We Get A Completely New Skeleton Every Ten Years

We don't want to alarm you, but the bones you're using right now aren't the ones you were born with. They aren't even the bones you had ten years ago. Yes, some of us switch skeletons more often than we switch mattresses (jury's out on which one's grosser).

Through a process very appropriately known as "remodeling," your skeleton completely regenerates itself over time. Every decade or so, you essentially get a full-body re-boning job, and you don't even have to move out during the renovation. Like a good general contractor, our body tries to balance the processes of bone removal and replacement so our skeletal structure stays strong and un-collapsed. As we age, the whole removal/replacement balance gets shoddier, which leads to problems like bone weakening and osteoporosis. But on the upside, you can now tell your friends you have Doctor Who powers (technically)!

Pre-Osteoclasts Resting Bone Surface Active Osteoclasts Osteocytes Bone Resorption Mineralization Remodeling Cycle Q Osteoblasts Mononuclear Pre-Osteo
AlgaeCal Inc
Your dog is looking at this and going "Dear lord, infinite food."

Replacing bones isn't the only thing done to our skeletons without our input. Apparently, human bodies are fans of the "less is more" philosophy. We're born with over 300 bones, many of which are made of cartilage, but by the time we reach adulthood, we're left with 206. That's because as we grow, our bodies replace the cartilage with bone and fuse some bones together, giving us our final piece count. Or that's the cover story created by the gnomes who steal your bones at night and sell them on eBay.

Your Body Emits (A Teensy Bit Of) Light

"You're glowing!" is a descriptor we usually reserve for pregnant women and/or nuclear power plant workers, but it's true of the rest of us too. A group of Japanese scientists with a bit too much free time have determined that human beings glow in the dark. Using cameras so sensitive they could detect even a single photon, the researchers photographed volunteers in a completely dark room over the course of several days. The result was not a lawsuit from the volunteers, but the first-ever images of the "ultra-weak" photons emitted by the human body (obviously, too weak for the naked eye to detect).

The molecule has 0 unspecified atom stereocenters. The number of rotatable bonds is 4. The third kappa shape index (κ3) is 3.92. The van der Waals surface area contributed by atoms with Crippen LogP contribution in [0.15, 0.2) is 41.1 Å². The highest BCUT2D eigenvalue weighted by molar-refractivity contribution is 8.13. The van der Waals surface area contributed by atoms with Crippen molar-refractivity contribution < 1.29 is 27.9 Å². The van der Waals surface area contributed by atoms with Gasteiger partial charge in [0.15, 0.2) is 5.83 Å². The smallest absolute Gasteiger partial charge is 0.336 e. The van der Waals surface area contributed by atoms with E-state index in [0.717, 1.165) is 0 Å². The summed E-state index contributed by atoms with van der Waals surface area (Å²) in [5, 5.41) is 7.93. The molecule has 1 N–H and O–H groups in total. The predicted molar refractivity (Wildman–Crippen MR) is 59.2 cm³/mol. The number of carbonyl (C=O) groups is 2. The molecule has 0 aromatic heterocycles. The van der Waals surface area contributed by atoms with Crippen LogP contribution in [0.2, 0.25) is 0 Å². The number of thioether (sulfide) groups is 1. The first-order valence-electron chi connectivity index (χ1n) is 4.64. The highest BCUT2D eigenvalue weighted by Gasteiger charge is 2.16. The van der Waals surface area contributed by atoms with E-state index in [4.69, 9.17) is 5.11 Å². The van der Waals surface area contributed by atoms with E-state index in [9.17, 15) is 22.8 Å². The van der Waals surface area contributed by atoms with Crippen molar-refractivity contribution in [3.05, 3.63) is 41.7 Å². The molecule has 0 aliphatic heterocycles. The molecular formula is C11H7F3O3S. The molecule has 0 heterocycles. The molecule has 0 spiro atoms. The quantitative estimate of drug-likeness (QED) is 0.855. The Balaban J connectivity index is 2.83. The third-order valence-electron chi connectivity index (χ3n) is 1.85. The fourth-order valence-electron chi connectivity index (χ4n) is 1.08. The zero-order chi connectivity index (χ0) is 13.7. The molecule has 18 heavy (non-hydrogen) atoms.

Dak AM A Atllee B oc s St 00el Co C D E
Kobayashi, Et. Al./PLoS One
In the fourth photo, they asked him to remember that time he called his third-grade teacher "mom."

Now, before you start telling people that the sun actually does shine out of your butt, you should know that we don't appear to glow very evenly. Our lips, cheeks, and foreheads emit more light than other, warmer areas, further emphasizing that we give off light, not just heat. Our weak lil' photons seem to keep to a schedule, too. We glow brightest in the late afternoon, then kinda fizzle out to our lowest levels by the late evening.

So what gives us all the shining? It's the same metabolic reactions that cause molecules to get "excited" and light up in other animals -- just not as brightly in our case. And not out of our butts. We think. Japan should probably look into that next.

Your Belly Button Contains A Jungle Of Undocumented Bacteria

Nobody expects a belly button to be a germ-free environment, especially not your old roommate who used it to hold his ketchup while eating shirtless on the couch ("nature's condiment cup"). That said, even researchers were appalled at the amount and types of bacteria living within the average navel.

How much bacteria does it take to shock a scientist? In the first 60 belly buttons they tested, researchers found 2,368 different species of bacteria, 1,458 of which were undocumented species -- as in, new to science. If we apply those numbers to the general population, that means you likely have at least one type of germ nobody's ever heard of living in your tummy right now. The average number of bacterial species present in tested belly buttons was about 67, which makes your navel the germ version of a rainforest.

Real belly button footage recorded through a microscope.

One test subject's belly button contained a bacteria that had previously been found only in soil samples from Japan, where neither the subject nor his navel had ever been. Another belly button contained "extremophile" bacteria normally found in ice caps and thermal vents. All said and done, the results of the initial testing were so unexpected that the navel-gazing researchers launched a "belly button biodiversity project" and published their findings after testing an additional 600 navels. Someone like you could have this generation's penicillin sitting in your belly button, just waiting to be discovered. Anyway, if you absentmindedly touched your belly button while reading this entry, please go wash your hands for 15 minutes now.

Over 90% Of Our DNA Is Mysterious Junk